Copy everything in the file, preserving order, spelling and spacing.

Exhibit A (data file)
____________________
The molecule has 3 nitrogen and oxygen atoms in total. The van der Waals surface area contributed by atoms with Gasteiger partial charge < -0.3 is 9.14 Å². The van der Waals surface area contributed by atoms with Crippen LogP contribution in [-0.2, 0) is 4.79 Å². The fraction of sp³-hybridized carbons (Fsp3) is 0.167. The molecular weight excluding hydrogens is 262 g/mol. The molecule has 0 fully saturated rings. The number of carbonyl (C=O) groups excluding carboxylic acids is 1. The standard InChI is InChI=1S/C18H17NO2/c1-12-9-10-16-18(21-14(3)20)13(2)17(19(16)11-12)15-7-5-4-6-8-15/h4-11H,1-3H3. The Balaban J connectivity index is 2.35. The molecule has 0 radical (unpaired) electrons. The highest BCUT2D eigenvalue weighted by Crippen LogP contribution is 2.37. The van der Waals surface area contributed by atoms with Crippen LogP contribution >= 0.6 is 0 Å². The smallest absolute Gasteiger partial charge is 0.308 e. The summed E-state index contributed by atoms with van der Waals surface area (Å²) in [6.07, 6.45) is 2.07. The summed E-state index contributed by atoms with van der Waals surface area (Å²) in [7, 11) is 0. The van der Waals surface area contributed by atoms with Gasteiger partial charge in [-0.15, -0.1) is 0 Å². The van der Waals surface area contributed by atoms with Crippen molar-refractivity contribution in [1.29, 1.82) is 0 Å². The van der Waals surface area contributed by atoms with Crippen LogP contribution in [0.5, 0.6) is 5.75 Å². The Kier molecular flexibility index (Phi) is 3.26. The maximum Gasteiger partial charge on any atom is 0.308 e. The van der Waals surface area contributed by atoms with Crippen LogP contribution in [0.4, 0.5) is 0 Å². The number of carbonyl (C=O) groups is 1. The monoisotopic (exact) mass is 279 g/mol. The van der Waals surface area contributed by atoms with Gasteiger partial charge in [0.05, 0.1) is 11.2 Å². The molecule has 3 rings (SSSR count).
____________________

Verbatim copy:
The molecule has 3 nitrogen and oxygen atoms in total. The van der Waals surface area contributed by atoms with Gasteiger partial charge < -0.3 is 9.14 Å². The van der Waals surface area contributed by atoms with Crippen LogP contribution in [-0.2, 0) is 4.79 Å². The fraction of sp³-hybridized carbons (Fsp3) is 0.167. The molecular weight excluding hydrogens is 262 g/mol. The molecule has 0 fully saturated rings. The number of carbonyl (C=O) groups excluding carboxylic acids is 1. The standard InChI is InChI=1S/C18H17NO2/c1-12-9-10-16-18(21-14(3)20)13(2)17(19(16)11-12)15-7-5-4-6-8-15/h4-11H,1-3H3. The Balaban J connectivity index is 2.35. The molecule has 0 radical (unpaired) electrons. The highest BCUT2D eigenvalue weighted by Crippen LogP contribution is 2.37. The van der Waals surface area contributed by atoms with Crippen LogP contribution >= 0.6 is 0 Å². The smallest absolute Gasteiger partial charge is 0.308 e. The summed E-state index contributed by atoms with van der Waals surface area (Å²) in [6.07, 6.45) is 2.07. The summed E-state index contributed by atoms with van der Waals surface area (Å²) in [7, 11) is 0. The van der Waals surface area contributed by atoms with Gasteiger partial charge in [-0.15, -0.1) is 0 Å². The van der Waals surface area contributed by atoms with Crippen molar-refractivity contribution in [1.29, 1.82) is 0 Å². The van der Waals surface area contributed by atoms with Crippen LogP contribution in [0.5, 0.6) is 5.75 Å². The Kier molecular flexibility index (Phi) is 3.26. The maximum Gasteiger partial charge on any atom is 0.308 e. The van der Waals surface area contributed by atoms with Crippen LogP contribution in [0.4, 0.5) is 0 Å². The number of carbonyl (C=O) groups is 1. The monoisotopic (exact) mass is 279 g/mol. The van der Waals surface area contributed by atoms with Gasteiger partial charge in [0.05, 0.1) is 11.2 Å². The molecule has 3 rings (SSSR count).